For just a moment, picture a place that’s been frozen in time: the streets are lined with Eisenhower-era automobiles, virtually none of the small businesses downtown have a computer and cell phones are as rare as diamonds.
While you might believe that such a place could only exist on a Hollywood movie set, in reality the description could just as easily apply to modern day Havana, Cuba’s largest city. In the more than 50 years since the United States imposed a trade embargo against Fidel Castro’s Cuba, the world has changed—and changed again—but like an episode out of the Twilight Zone, most of Cuba has remained almost exactly as it was when President Kennedy sat in the Oval Office.
So when President Obama recently announced plans to normalize relations with Cuba, many businesses across America took notice. For regardless of what your view is of that decision—and there are strong arguments both for and against the decision—the undeniable fact is that from a business perspective, lifting the American trade embargo presents enormous opportunities for the world’s largest exporter located only 90 miles north of Havana.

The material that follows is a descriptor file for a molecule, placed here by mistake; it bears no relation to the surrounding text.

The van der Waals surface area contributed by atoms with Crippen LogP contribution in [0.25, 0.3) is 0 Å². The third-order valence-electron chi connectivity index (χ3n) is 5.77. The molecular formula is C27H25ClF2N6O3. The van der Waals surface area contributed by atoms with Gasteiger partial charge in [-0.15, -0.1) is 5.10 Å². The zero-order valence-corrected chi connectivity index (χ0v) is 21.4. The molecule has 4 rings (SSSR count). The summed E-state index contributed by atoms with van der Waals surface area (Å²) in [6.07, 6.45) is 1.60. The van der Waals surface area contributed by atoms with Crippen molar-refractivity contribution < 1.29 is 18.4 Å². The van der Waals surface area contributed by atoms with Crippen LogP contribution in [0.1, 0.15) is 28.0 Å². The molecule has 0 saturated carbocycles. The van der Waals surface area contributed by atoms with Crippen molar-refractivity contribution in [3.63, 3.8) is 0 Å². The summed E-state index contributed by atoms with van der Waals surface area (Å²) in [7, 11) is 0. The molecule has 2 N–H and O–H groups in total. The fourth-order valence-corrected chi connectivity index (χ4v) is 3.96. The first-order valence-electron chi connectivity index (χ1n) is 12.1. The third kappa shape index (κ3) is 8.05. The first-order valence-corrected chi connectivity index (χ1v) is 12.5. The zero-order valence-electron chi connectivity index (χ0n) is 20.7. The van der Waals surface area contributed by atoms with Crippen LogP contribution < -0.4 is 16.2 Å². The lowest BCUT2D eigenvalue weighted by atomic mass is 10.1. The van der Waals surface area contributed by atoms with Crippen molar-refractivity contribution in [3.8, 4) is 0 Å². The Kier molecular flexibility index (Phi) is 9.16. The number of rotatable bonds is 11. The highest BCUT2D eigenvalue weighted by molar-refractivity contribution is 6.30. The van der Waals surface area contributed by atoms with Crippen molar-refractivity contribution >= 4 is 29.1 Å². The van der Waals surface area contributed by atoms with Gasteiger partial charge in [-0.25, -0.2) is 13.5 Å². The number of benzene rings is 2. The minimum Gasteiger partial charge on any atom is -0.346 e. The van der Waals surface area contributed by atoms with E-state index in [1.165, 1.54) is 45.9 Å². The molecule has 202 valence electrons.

After more than five decades of trade embargo, Cuba presents U.S. businesses with an untapped market for a wide range of exports. In fact, the Great Recession of ’08 actually diminished the already limited amount of trade between Cuba and the U.S.; through October of this year, there was $260 million in trade between the two countries, a far cry from the $601 million through the same period in 2008. And when considering those numbers, it’s important to also remember that the US does not currently allow any goods to be imported from Cuba, including cigars.
While there are many American industries that could stand to benefit from removal of the US embargo on Cuba, one of the largest beneficiaries may well be the auto industry.
In the US, the average age of autos on the road is estimated to be about 11 years old; by stark contrast, due to Castro’s strict rules against purchasing new cars as well as the US trade embargo, most cars in Cuba are well over 50 years old, many as old as 60.
Of course, even when the US embargo ends, there will still be other obstacles for US businesses hoping to develop a Cuban customer base.
One of the biggest roadblocks for potential US exports to Cuba remains the exceptionally low wages paid to most Cuban workers. For example, it’s estimated that the average Cuban government employee—and a huge portion of the population falls into that category—is paid as little as $20 or $30 US dollars per month.
And while government-sponsored ‘free’ healthcare and other services might ease some of that financial burden, unless Cuban wages were to rise, the market potential for US businesses could remain limited.
It is, of course, impossible for anyone to predict with certainty the future of US/Cuban trade relations. However, with the lifting of the decades-old trade embargo, US exporters would be wise to keep their eyes—and businesses—open to the prospect of tapping into an untapped market of millions, just south of the Florida Keys.